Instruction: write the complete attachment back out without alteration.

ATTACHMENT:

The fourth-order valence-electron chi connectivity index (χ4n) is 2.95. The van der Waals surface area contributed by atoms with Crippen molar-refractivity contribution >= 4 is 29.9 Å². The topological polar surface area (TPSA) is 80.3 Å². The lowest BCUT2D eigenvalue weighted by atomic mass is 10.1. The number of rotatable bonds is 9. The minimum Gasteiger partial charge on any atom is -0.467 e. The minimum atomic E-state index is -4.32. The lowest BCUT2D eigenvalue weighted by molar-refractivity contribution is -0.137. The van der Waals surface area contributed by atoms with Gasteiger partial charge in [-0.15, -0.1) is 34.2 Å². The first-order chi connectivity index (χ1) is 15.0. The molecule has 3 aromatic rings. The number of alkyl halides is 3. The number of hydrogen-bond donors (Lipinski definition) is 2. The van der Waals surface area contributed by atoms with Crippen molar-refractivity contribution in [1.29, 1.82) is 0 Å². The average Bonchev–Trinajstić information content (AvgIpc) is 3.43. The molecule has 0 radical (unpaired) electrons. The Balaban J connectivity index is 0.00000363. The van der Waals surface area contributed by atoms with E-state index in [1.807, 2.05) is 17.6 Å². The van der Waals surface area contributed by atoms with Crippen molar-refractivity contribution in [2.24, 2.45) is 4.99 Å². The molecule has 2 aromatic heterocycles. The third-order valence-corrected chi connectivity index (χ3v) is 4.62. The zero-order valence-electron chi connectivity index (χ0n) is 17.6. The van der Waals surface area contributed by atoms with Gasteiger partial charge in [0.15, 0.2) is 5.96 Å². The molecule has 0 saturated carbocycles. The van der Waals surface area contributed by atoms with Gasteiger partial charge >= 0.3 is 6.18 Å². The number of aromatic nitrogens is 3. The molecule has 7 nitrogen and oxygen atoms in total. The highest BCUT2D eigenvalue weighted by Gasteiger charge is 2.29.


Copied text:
The fourth-order valence-electron chi connectivity index (χ4n) is 2.95. The van der Waals surface area contributed by atoms with Crippen molar-refractivity contribution >= 4 is 29.9 Å². The topological polar surface area (TPSA) is 80.3 Å². The lowest BCUT2D eigenvalue weighted by atomic mass is 10.1. The number of rotatable bonds is 9. The minimum Gasteiger partial charge on any atom is -0.467 e. The minimum atomic E-state index is -4.32. The lowest BCUT2D eigenvalue weighted by molar-refractivity contribution is -0.137. The van der Waals surface area contributed by atoms with Gasteiger partial charge in [-0.15, -0.1) is 34.2 Å². The first-order chi connectivity index (χ1) is 15.0. The molecule has 3 aromatic rings. The number of alkyl halides is 3. The number of hydrogen-bond donors (Lipinski definition) is 2. The van der Waals surface area contributed by atoms with Crippen molar-refractivity contribution in [1.29, 1.82) is 0 Å². The average Bonchev–Trinajstić information content (AvgIpc) is 3.43. The molecule has 0 radical (unpaired) electrons. The Balaban J connectivity index is 0.00000363. The van der Waals surface area contributed by atoms with E-state index in [1.807, 2.05) is 17.6 Å². The van der Waals surface area contributed by atoms with Crippen molar-refractivity contribution in [2.24, 2.45) is 4.99 Å². The molecule has 2 aromatic heterocycles. The third-order valence-corrected chi connectivity index (χ3v) is 4.62. The zero-order valence-electron chi connectivity index (χ0n) is 17.6. The van der Waals surface area contributed by atoms with Gasteiger partial charge in [0.15, 0.2) is 5.96 Å². The molecule has 0 saturated carbocycles. The van der Waals surface area contributed by atoms with Gasteiger partial charge >= 0.3 is 6.18 Å². The number of aromatic nitrogens is 3. The molecule has 7 nitrogen and oxygen atoms in total. The highest BCUT2D eigenvalue weighted by Gasteiger charge is 2.29.